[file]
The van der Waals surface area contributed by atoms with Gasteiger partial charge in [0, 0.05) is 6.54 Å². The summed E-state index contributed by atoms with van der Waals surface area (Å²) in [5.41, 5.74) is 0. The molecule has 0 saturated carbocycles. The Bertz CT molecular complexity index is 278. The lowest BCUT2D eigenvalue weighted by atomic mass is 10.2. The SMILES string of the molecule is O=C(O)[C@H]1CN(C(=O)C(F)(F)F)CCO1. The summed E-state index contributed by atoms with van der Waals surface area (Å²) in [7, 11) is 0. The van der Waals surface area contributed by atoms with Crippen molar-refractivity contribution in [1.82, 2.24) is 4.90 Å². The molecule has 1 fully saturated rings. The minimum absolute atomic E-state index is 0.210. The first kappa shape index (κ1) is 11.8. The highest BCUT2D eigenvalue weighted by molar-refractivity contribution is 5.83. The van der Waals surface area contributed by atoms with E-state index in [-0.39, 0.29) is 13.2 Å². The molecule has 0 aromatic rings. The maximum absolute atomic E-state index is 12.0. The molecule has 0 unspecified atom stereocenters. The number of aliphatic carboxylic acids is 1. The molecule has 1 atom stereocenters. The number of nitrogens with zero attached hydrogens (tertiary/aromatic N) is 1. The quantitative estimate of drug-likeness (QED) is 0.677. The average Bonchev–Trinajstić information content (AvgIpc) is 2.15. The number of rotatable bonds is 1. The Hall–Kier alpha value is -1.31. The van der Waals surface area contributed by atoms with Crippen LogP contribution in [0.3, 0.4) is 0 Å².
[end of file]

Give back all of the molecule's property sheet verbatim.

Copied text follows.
The van der Waals surface area contributed by atoms with Gasteiger partial charge in [0, 0.05) is 6.54 Å². The summed E-state index contributed by atoms with van der Waals surface area (Å²) in [5.41, 5.74) is 0. The molecule has 0 saturated carbocycles. The Bertz CT molecular complexity index is 278. The lowest BCUT2D eigenvalue weighted by atomic mass is 10.2. The SMILES string of the molecule is O=C(O)[C@H]1CN(C(=O)C(F)(F)F)CCO1. The summed E-state index contributed by atoms with van der Waals surface area (Å²) in [7, 11) is 0. The van der Waals surface area contributed by atoms with Crippen molar-refractivity contribution in [1.82, 2.24) is 4.90 Å². The molecule has 1 fully saturated rings. The minimum absolute atomic E-state index is 0.210. The first kappa shape index (κ1) is 11.8. The highest BCUT2D eigenvalue weighted by molar-refractivity contribution is 5.83. The van der Waals surface area contributed by atoms with E-state index in [-0.39, 0.29) is 13.2 Å². The molecule has 0 aromatic rings. The maximum absolute atomic E-state index is 12.0. The molecule has 0 unspecified atom stereocenters. The number of aliphatic carboxylic acids is 1. The molecule has 1 atom stereocenters. The number of nitrogens with zero attached hydrogens (tertiary/aromatic N) is 1. The quantitative estimate of drug-likeness (QED) is 0.677. The average Bonchev–Trinajstić information content (AvgIpc) is 2.15. The number of rotatable bonds is 1. The Hall–Kier alpha value is -1.31. The van der Waals surface area contributed by atoms with Crippen LogP contribution in [0.3, 0.4) is 0 Å².